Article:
Hey, stop scheduling yourself, stop scheduling yourself, why are you scheduling yourself, stop scheduling yourself
In the wake of the ACC's announcement of an 8+1 model for scheduling in football, not surprisingly, the idea of potentially scheduling other ACC schools as "non-conference" opponents is being discussed. It might end up becoming a necessity in certain cases to fulfill the +1 requirement; we'll have to wait and see how much the conferences are willing to work together to make scheduling less of a pain. Problem is only two of the Power Five have the +1 requirement, so several of them aren't operating under the same scheduling imperative and have no added incentive to be accommodating. (Not to mention that the P12, B1G, and B12 have nine-game conference schedules as constraining factors.)
Plus nobody in the SEC wants to play Miami. :(
Miami athletic director Blake James, a proponent of a nine-game league schedule, said scheduling conference teams in nonconference slots is not ideal. But circumstances may end up dictating whether that happens.
"It's going to be more challenging to find nonconference games," James said. "A conference like the SEC doesn't want to play us. Florida has Florida State, so we're not going to have an opportunity to play them."
Dave Doeren isn't against scheduling a Coastal team as NC State's +1 every now and then:
"They are going to allow us to use that plus-one game in the conference as a nonconference game, so that will be interesting to see where it goes. When we don't have to play Notre Dame, playing Duke or Virginia or somebody from the Coastal that we don't play will be a discussion we want to have."
We play Duke so rarely these days, nobody seems to be able to figure out how far apart the schools are.
NC State and Duke are located about 35 miles apart.
It's also uphill both ways.
The great Terry Henderson mystery
West Virginia is losing players to transfer at a time when it can ill afford to do so. Eron Harris, the team's second-leading scorer last season, is gone, as is (for now, anyway) third-leading scorer Terry Henderson, who announced last week that he would leave the school.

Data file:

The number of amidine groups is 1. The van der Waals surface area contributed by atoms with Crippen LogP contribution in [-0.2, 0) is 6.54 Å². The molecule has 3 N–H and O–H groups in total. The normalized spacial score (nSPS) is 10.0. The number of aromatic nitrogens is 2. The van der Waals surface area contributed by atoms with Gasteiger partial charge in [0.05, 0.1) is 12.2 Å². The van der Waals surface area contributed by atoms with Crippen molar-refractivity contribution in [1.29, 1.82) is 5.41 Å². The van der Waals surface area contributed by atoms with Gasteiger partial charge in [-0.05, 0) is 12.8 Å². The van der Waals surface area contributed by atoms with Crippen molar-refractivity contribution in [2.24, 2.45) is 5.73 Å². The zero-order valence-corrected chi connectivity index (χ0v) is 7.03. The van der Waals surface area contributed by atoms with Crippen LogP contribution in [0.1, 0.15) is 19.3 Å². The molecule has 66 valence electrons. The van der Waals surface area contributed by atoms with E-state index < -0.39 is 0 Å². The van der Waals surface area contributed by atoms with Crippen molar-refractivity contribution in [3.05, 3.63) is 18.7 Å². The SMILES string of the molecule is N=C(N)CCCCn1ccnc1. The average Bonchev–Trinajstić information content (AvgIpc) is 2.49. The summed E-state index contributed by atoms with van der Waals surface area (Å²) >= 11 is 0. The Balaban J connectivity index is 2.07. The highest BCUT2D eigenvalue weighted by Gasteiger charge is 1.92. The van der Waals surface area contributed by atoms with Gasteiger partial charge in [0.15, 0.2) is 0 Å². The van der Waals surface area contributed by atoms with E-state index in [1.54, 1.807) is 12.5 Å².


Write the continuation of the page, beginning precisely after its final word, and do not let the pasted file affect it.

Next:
No one seems to know why Henderson left school to return home to Raleigh, including his family. Huggins flew down to try talking him out of it, but it might be too late for that. I bring this up not only because of the Raleigh connection, but also because State obviously is interested in adding another guard at this point, and Henderson would be a good addition. I don't know how serious the interest on either side will be, but it's a situation to watch.
Asa Watson, Dontae Johnson begin life as pros
Asa Watson is already garnering attention in Boston because his older brother played for the Patriots. Tom O'Brien had some kind things to say about him to the Boston Herald:
"We were excited we had him at N.C. State," O'Brien told the Herald yesterday. "He's a fast, explosive guy. He doesn't have the height that Ben did, but he has a lot of the same physical qualities. As you would guess, he's a great character kid. He has a great work ethic. He's smart. Obviously, Ben was a smart guy, too."
Out west, the 49ers plan to slot Dontae Johnson at corner rather than safety. GM Trent Baalke called Johnson an "A-plus character guy."
Pitch counts, schmitch counts
Is it worrisome that NC State asks so much of Carlos Rodon? Sure. Will it necessarily affect his career down the road? No. And Rodon, for one, doesn't seem to care much about the pitch count discussion in his case:
He often throws hard and effectively late in his starts, a strength he attributes partially to the powerful legs he inherited from his father and a sign that pitch-count critics are off base.
"They do understand the mechanical situation, but they don't understand how my arm works or if I'm feeling tired," Rodon said. "They've never come out to me, 'Are you tired? Do you get worn out when you pitch at 132 pitches?' If you look at pitch counts, if I'm at 132 pitches and my last fastball is 95 mph, that speaks for itself."